Just my imagination
The singing group The Temptations once made a song called "Just My Imagination" in which a man talks about the relationship he has with a woman. He speaks about the wonderful times they have together and how much they love one another. He then reveals that this relationship doesn't exist at all, except inside his head. As the title says, it's Just My Imagination, running away with me.
I write gospel rap lyrics and usually I pair them with traditional church songs. I like the blend of the old and the new. I sent several of my lyrics off to be copyrighted. This was back in 2008. A few weeks ago, I received my copyright certificate in the mail. Yes, that's right, two years later. I guess the U.S. Copyright Office is a little behind in the paperwork. That's OK, though. You can do the whole thing online and get immediate credit for your work, which is just as good as having the piece of paper in your hand.
About two days after I received my certificate, I got a letter in the mail. It was from a company called Hilltop records. They said in the letter that they were interested in seeing some of my work for a project they were working on. They said they were especially interested in gospel artists. I wondered how they had gotten my name and address, as I had not made any attempt to market my stuff. In fact, I had prayed about it and felt in my heart that I should keep my work for local use until God led me in some other direction. But it was exciting to receive the letter just the same. I shared it with my family members and some of my friends and they were even more excited than I was. This is it!!! they all said, you are going to BLOW UP!! You will be FAMOUS!!!
I wasn't so sure about all that and I wasn't sure what to do. The letter requested that I send in three or four of my best works to be considered for the CD they said they were compiling. I have learned to never make a major decision without praying and this seemed like a pretty major decision to me. So I prayed. The idea came to me that before I sent anything in I should do a little more research. So I did.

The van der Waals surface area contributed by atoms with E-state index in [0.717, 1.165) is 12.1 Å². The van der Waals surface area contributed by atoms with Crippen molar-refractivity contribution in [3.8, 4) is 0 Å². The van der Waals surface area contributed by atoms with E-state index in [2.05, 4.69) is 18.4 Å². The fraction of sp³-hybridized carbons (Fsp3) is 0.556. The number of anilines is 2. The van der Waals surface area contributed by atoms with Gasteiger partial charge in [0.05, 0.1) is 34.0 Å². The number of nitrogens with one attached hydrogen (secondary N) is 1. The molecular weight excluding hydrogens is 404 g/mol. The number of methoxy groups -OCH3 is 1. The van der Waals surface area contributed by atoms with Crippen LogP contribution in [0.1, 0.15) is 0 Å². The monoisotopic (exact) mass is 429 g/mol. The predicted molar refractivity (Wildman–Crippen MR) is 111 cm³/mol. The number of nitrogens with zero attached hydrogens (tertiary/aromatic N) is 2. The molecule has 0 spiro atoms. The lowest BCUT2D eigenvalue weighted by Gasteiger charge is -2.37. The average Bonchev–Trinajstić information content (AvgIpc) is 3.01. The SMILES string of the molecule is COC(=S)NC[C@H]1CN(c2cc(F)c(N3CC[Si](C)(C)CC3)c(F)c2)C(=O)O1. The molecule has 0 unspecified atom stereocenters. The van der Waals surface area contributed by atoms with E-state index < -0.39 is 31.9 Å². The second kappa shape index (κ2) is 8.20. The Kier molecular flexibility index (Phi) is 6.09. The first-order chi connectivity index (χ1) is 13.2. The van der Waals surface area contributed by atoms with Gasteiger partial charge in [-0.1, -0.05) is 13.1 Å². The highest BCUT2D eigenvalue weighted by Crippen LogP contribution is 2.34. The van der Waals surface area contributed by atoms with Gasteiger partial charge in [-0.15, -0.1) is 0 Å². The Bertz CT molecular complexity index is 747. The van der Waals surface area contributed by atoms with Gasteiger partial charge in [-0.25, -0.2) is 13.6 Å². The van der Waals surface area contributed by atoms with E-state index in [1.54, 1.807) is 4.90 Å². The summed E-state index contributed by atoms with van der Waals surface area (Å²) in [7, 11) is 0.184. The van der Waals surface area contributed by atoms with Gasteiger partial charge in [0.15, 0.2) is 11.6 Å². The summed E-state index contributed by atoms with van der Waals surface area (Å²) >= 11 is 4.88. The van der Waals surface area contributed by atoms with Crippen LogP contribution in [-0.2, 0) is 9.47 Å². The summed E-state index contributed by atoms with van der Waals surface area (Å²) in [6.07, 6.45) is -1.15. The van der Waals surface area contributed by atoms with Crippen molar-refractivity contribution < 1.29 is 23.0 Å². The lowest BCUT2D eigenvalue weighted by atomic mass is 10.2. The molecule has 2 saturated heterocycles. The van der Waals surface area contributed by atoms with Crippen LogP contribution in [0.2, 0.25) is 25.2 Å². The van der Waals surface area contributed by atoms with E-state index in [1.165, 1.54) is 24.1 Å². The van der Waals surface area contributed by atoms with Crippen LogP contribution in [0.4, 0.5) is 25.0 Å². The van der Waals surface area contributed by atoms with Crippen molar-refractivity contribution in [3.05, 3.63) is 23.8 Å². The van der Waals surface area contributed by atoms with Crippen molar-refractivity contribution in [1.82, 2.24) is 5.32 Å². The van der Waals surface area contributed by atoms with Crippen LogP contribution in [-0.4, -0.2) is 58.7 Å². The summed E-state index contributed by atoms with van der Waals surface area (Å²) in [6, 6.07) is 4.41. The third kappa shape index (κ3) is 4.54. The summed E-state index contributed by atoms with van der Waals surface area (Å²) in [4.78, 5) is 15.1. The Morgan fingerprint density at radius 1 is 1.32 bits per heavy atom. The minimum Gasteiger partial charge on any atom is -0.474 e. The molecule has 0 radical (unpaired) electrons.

New Gospel Rap Star?
If it's too good to be true...
As I looked into this company, I discovered that many other people had received similar letters. Most of them had been received just after they got mail from the U.S. Copyright office, the same scenario I had been through. Some of these people had not written songs or even anything related to songs. They were perplexed by getting a letter from a record company.
Others had created musical pieces of one kind or another. Some of these people had sent their material to the company. They later received follow-up letters asking for money to cover "production costs." After sending this money in, most of them later got one copy of a record or CD with their work as one piece in a kind of group project with other people's work. This was a little different from what was promised in the original letter. The letter stated that the company would produce, distribute and promote your work and pay you royalties. The people who sent work in never enjoyed any promotion or distribution. Two people said they got royalties, in both cases less than one dollar. ($1). Basically what they got was their work put on a CD along with other people's work and they paid a hefty sum for that. Many of these same people tried to get in touch with the company to find out what was going on, but as you can imagine, they were unable to do so.
I decided to learn from other people's experiences and keep my stuff for local use, as I had been doing all along. I have always believed that if something looks too good to be true, it's usually not true. I think if God wants my lyrics to be dispersed into the commercial music world, He will open up an opportunity for that. And if He never does, that is just fine.
For a minute, I had a fun fantasy of myself as an emerging gospel lyricist. But it was just my imagination, running away with me. And to be honest, I am kind of glad that that's all it was.